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B.C. man to pay $5K for sharing stranger’s nearly nude photos on social media

Civil Resolution Tribunal has made more than 30 decisions under the Intimate Images Protection Act
App logos for Facebook, left, and X, formerly known as Twitter. The Civil Resolution Tribunal has ordered a man to pay $5,200 to another man in one of the first rulings under B.C.’s new Intimate Images Protection Act. (AP Photo/Paula Ulichney)

A man has been ordered to pay $5,200 to another man after sharing his nearly nude images with at least one other person on social media.

Civil Resolution Tribunal vice-chair Eric Regehr ordered MW to pay $5,000 in damages and $200 in tribunal fees to BDS for sharing intimate images of BDS, according to the decision released April 30. Both men’s names are protected under a publication ban.

MW and BDS never met in person, only interacting via direct messages on X (formerly Twitter). The interaction was brief, Regehr said, all taking place on March 21, 2021.

Regehr said the chat was flirtatious and both men shared images – some nude and some not.

In the two disputed photos, one shows BDS “shirtless and in tight underwear with the outline of his erect penis clearly visible,” while a second photo was taken from the side showing BDS “pulling his underwear down to expose parts of his buttocks.”

Regehr said there was no evidence anything happened with the photos until April 2023.

Around April 6, 2023, MW said he came across an X post from a person called EH that claimed she was being harassed by another X user who allegedly called her “human garbage, “monstrously evil,” a transphobe and deranged.

MW said he recognized the accused account as BDS, and contacted EH to identify the account so she could pursue legal action against him. He also contacted another person, a lawyer who represented several women who claimed BDS had harassed them online, and shared BDS’s name and some photos with them as well.

Both MW and EH initially told the tribunal that MW shared with EH cropped photos of BDS that only showed his torso and face. Neither initially provided screenshots of their direct messages, and BDS asked Regehr to order X to provide MW’s message history.

EH eventually was able to provide screenshots of her entire conversation with MW. In the screenshots, it showed MW shared the BDS underwear photo and the buttocks photo, with neither imaged cropped to just the torso and face.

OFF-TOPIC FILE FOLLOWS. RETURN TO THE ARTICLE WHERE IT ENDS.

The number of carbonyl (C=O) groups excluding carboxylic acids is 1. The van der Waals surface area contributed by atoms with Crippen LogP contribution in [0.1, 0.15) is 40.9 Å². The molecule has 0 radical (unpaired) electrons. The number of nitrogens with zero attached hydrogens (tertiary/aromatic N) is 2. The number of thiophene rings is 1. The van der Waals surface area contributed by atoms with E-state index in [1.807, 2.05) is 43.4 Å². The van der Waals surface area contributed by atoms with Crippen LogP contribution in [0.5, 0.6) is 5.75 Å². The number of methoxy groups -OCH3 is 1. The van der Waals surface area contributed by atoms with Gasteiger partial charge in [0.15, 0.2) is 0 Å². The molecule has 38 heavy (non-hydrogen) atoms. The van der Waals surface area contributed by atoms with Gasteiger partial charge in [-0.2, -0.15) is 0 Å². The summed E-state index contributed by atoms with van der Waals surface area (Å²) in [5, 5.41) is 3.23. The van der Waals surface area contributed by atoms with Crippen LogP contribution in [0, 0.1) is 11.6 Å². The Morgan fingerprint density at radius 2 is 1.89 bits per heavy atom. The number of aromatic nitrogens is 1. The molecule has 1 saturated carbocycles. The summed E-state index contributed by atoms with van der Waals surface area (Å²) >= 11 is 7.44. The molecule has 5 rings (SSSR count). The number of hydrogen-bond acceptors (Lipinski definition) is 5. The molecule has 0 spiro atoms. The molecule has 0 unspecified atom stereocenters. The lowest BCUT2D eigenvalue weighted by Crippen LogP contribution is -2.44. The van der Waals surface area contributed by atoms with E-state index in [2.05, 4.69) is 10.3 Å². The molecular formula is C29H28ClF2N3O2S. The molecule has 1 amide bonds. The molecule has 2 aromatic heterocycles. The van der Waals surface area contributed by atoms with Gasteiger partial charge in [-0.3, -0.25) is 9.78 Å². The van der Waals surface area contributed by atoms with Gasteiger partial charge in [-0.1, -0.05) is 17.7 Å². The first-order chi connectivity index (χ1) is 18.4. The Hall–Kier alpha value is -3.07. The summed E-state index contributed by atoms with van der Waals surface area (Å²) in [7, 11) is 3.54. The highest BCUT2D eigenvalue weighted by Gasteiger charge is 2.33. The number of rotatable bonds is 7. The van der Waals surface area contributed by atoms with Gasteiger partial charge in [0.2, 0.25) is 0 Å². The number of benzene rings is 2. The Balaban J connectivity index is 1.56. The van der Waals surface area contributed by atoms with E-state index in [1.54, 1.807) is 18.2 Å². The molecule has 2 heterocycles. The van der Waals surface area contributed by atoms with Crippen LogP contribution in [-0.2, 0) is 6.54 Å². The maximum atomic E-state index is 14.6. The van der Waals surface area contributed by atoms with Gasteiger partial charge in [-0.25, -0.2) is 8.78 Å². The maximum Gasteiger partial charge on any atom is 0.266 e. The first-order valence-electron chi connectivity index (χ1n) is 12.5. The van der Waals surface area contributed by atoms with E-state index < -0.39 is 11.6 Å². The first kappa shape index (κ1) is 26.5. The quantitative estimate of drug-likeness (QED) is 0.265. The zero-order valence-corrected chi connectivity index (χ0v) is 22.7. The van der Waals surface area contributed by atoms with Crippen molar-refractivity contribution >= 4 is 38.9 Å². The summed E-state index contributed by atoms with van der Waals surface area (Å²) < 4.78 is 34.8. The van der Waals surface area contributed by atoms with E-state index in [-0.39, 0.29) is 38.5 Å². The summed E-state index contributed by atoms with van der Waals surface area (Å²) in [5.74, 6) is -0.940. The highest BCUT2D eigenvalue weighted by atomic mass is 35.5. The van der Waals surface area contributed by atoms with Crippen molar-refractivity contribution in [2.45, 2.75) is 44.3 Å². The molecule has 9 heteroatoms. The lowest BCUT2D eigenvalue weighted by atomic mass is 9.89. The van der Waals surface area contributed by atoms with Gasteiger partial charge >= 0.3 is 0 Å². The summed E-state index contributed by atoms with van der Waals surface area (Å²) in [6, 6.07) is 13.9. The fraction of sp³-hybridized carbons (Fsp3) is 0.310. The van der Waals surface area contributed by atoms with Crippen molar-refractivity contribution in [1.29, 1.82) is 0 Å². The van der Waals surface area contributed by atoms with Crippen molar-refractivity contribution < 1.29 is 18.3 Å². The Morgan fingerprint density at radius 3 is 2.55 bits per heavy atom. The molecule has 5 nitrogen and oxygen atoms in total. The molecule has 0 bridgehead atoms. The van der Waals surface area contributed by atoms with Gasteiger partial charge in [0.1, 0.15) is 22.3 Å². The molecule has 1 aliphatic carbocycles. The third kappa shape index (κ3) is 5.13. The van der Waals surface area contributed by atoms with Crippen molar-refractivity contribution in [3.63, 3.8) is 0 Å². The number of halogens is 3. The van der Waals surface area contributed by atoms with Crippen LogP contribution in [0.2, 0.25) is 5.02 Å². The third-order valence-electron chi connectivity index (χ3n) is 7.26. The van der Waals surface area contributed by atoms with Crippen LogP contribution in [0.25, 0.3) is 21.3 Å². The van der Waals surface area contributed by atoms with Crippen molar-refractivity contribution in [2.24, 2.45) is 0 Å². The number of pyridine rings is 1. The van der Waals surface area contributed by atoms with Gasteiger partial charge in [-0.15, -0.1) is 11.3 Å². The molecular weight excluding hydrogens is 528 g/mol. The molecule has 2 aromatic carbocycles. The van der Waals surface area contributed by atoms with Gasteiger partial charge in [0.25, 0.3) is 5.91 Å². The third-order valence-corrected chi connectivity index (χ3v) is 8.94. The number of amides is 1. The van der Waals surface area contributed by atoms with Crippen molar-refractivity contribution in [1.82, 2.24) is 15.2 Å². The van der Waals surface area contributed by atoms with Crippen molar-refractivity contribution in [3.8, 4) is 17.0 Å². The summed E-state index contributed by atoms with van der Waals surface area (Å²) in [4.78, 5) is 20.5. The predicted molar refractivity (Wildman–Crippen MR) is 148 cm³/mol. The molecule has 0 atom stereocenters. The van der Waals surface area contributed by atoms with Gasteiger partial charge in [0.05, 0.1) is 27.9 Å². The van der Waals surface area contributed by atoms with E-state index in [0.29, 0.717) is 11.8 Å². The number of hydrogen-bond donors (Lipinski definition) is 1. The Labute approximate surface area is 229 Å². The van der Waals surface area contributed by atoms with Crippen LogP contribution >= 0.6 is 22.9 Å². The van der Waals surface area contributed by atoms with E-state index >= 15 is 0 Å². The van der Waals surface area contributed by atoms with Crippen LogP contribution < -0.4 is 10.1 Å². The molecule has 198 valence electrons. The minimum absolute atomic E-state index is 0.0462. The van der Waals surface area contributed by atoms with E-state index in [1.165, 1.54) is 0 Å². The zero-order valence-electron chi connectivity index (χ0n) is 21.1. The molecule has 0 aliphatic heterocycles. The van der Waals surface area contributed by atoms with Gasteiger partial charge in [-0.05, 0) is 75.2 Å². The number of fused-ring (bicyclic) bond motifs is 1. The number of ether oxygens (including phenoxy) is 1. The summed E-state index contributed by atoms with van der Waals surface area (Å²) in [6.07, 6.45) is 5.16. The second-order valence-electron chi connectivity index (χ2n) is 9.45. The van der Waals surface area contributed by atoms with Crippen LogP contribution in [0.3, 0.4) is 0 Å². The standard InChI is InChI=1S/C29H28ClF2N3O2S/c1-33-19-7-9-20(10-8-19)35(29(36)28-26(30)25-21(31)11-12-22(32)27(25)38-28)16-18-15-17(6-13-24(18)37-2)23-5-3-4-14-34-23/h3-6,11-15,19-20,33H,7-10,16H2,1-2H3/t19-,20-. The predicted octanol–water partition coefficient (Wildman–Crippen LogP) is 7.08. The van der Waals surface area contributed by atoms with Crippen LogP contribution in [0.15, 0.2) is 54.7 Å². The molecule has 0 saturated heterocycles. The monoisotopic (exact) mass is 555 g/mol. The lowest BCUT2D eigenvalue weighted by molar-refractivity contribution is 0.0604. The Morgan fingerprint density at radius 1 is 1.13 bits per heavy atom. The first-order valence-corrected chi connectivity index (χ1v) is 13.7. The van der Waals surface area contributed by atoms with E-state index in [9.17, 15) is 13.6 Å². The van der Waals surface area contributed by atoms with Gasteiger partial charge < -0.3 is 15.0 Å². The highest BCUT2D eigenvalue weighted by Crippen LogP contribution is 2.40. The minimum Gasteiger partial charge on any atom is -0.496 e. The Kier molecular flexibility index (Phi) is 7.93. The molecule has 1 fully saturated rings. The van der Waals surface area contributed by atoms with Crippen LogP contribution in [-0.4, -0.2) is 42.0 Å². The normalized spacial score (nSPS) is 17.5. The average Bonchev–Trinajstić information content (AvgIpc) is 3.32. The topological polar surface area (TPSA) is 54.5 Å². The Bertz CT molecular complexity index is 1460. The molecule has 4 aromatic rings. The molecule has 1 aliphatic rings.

MW sent three additional photos to EH of BDS that were originally nudes, but had been cropped.

B.C.’s Intimate Images Protection Act came into effect on Jan. 29, which defines an intimate image as sexual, nude or nearly nude with a person having the reasonable expectation of privacy when the image was recorded, livestreamed or shared.

This was the first published decision since the Intimate Images Protection Act came into effect on Jan. 29, but the tribunal has already made more than 30 decision under the act since then.

READ MORE: Attorney general alerts online companies to B.C.’s new image-sharing law

Regehr said the act doesn’t define nearly nude and is “somewhat ambiguous,” but the term nearly nude is not characterized by the amount of clothing alone, but also the context of the image.

“Footage from a changeroom of a woman trying on a bikini would likely be an intimate image, whereas a photo of a public beach that includes a distant shot of the same woman in the same bikini likely would not be.”

Regehr said that while BDS’s underwear in the first photo is small, but not more revealing than many swimsuits, “the photo is very different than a photo of a man at the beach.”

“It is taken for a flirtatious or seductive purpose. The outline of BDS’s erect penis is plain to see. Anyone seeing the photo would immediately recognize that it depicts a sexualized and private moment.”

He said the same could be said for the buttocks photo, adding that BDS had a reasonable expectation of privacy when taking and sending the photos to MW.

In his decision, Regehr also ordered MW and any other person who shared the photos of BDS to delete or destroy copies, as well as make every reasonable effort to make the photos unavailable to others.

Lauren Collins

About the Author: Lauren Collins

I'm a provincial reporter for Black Press Media's national team, after my journalism career took me across B.C. since I was 19 years old.
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